Initially conceptualized by Herbert Simon (1996), the design science paradigm “is fundamentally a problem solving paradigm, [which] seeks to create innovations that define the ideas, practices, technical capabilities, and products through which the analysis, design, implementation and management and use of… systems can be effectively and efficiently accomplished.” (Hevner, 2004) The aim of design science is to produce new artifacts that can be used to enable different modes of problem solving, or to solve emerging problem categories. The framework for the design science paradigm establishes innovation as an outcome that results from the design process.
This field is interesting and important to quality researchers because applying the philosophy can help us more rigorously design, develop and validate new quality systems and new tools for quality improvement.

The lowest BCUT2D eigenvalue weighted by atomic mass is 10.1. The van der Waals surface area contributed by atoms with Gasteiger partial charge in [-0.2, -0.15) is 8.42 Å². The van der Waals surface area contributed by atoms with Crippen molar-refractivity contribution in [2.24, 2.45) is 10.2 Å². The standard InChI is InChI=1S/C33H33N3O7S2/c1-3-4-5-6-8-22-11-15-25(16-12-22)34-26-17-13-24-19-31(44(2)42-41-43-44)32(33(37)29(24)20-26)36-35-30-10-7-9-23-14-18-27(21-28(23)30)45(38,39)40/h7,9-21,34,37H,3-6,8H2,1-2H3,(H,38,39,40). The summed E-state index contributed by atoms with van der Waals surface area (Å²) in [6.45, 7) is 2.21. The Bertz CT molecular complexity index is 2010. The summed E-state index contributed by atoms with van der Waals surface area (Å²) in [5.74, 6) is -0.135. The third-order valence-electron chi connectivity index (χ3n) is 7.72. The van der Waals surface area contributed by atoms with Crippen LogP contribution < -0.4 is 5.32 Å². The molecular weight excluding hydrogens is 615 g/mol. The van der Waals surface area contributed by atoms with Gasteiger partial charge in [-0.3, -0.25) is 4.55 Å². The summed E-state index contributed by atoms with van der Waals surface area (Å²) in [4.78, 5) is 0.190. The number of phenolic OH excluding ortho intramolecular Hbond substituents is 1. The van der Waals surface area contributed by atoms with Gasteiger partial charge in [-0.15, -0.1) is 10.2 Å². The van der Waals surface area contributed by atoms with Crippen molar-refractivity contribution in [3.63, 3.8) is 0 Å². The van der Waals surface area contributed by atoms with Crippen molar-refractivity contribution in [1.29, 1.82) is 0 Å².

I’m particularly intrigued by this paradigm because it embraces learning-by-doing: “In the design science paradigm knowledge and understanding of a problem domain and its solution are achieved in the building and application of the designed artifact.” To understand it, you build it. Software developers understand this instinctively, but the tools used by project managers can’t handle the uncertainty. Can we use the philosophical approach of design science to build and validate new tools to improve the project management process itself?
Hevner, A., March, S.T., Park, J. & Ram, S. (2004). Design science in information systems research. MIS Quarterly, 28(1), March 2004, pp. 75-105.
Simon, H. (1996). The sciences of the artificial, 3rd ed. Cambridge, MA: MIT Press.